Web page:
It’s become strangely common for people to think that when they talk about religion, it’s ok to call a foul when someone wants to bring in their religious experience as a source of their religious understanding. As if there were some kind of cheating involved in drawing personal experience into the debate on God, the world, and everything. In fact, the Christian should not have the slightest caution in using their experiences as part of the content to be considered, and more than this, useful in expressing to other people what they think and why they think it. It’s doubtful that we can even talk about these things intelligibly without doing so. But as popular as the tactic of making an artificial rule against it is, and as beneficial for those that take a negative position on the existence of God, there doesn’t seem to be any obvious rational problem with using religious experience as a proof for the existence of God.
Modern theologies might want to narrow it down to some kind of direct existential euphoria, or an outbreak of tongue speaking, or a vision of angels but none of this kind of thing seems essential to claims of religious experience. First, because the vast majority of religious peoples have never claimed to have those kinds of experiences. Second, because the traditional theologies tend to hold the innate knowledge of God as primary and the ground of any subsequent experience. It’s not the flavor of religious experience itself that implies the existence of God but the mere fact of it’s presence in the experiencing person.
Counter to many, I would say that not only do all people have some such experience but that for some the level of knowing can rise to the level of certainty. “Certainty” is considered a dirty word in current theological and philosophical circles. Any claim of certainty is accompanied by that accusation of Cartesian rationalism, Foundationalism, Modernism and any number of other crimes against humanity. To say “I know”, is immediately followed by the question of “How so?” And answering the ‘how so’ for the ‘I know’ is notoriously difficult.
But this is a necessary Christian claim that I’m not willing to part with, even in light of the arguments raised against it by well meaning Christians and obnoxious aggressors. Christian theology by its very nature, and as an implication of the Christian claims of having received Special Revelation, includes the possibility of certainty (as opposed to only probability or mere psychological persuasion). It also includes what the theologians have called “assurance” as the normal state of a person’s faith, but that’s a different subject. For the Christian to say that it is impossible to know with certainty that God exists or to know with certainty that they are reconciled to a loving relationship with Him, instead of it simply being rare or un-provable to others seems to import some limitations and definitions of “knowing” that are irreconcilable with a solidly Christian understanding of these things.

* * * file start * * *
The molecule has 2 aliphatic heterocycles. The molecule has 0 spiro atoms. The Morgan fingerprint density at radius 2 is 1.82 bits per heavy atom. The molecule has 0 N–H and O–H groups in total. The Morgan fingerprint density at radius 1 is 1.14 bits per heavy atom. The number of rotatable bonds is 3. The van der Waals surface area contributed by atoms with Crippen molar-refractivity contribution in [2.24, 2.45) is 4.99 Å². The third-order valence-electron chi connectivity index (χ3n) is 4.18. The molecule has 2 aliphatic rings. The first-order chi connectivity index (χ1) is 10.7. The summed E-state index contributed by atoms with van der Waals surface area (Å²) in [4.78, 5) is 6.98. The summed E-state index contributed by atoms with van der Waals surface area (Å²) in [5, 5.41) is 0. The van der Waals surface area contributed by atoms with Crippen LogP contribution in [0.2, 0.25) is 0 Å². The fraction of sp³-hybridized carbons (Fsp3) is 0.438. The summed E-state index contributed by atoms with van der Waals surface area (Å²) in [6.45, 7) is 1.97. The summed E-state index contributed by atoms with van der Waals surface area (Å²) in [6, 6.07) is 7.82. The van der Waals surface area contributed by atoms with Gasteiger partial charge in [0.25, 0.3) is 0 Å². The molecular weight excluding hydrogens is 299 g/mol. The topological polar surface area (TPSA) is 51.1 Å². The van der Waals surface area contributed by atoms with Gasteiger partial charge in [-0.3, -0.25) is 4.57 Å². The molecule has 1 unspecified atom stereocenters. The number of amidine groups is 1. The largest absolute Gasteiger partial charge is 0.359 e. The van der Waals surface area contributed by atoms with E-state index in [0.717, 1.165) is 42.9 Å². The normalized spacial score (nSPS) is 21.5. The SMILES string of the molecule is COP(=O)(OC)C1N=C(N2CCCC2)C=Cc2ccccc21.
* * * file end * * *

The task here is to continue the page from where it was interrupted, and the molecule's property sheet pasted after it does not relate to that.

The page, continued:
That “You will know the Truth, and the Truth will set you free”, seems by all reasonable accounts to presume the idea of really, and not just probably or possibly, knowing the Truth. To take it as saying that “The truth will probably set you free” or “what is probably true could possibly set you free” just doesn’t carry the same desperate magnitude of importance implied by the statement. The tragic attempts to dismiss the idea of really knowing the truth as the effect of a Modernist or “Cartesian” influence in theology are not only weakly argued in the studies on the subject but also against the grain of historical theology (Athanasius, Augustine, Anselm, Aquinas, Luther, Calvin, etc). Something being un-provable to others does not imply that it is not known, and does not imply that it is not known with certainty. It simply means that it is un-provable in a way that is philosophically justifiable for others who do not know it. But theology is not dependant upon philosophy; philosophy is dependant upon theology.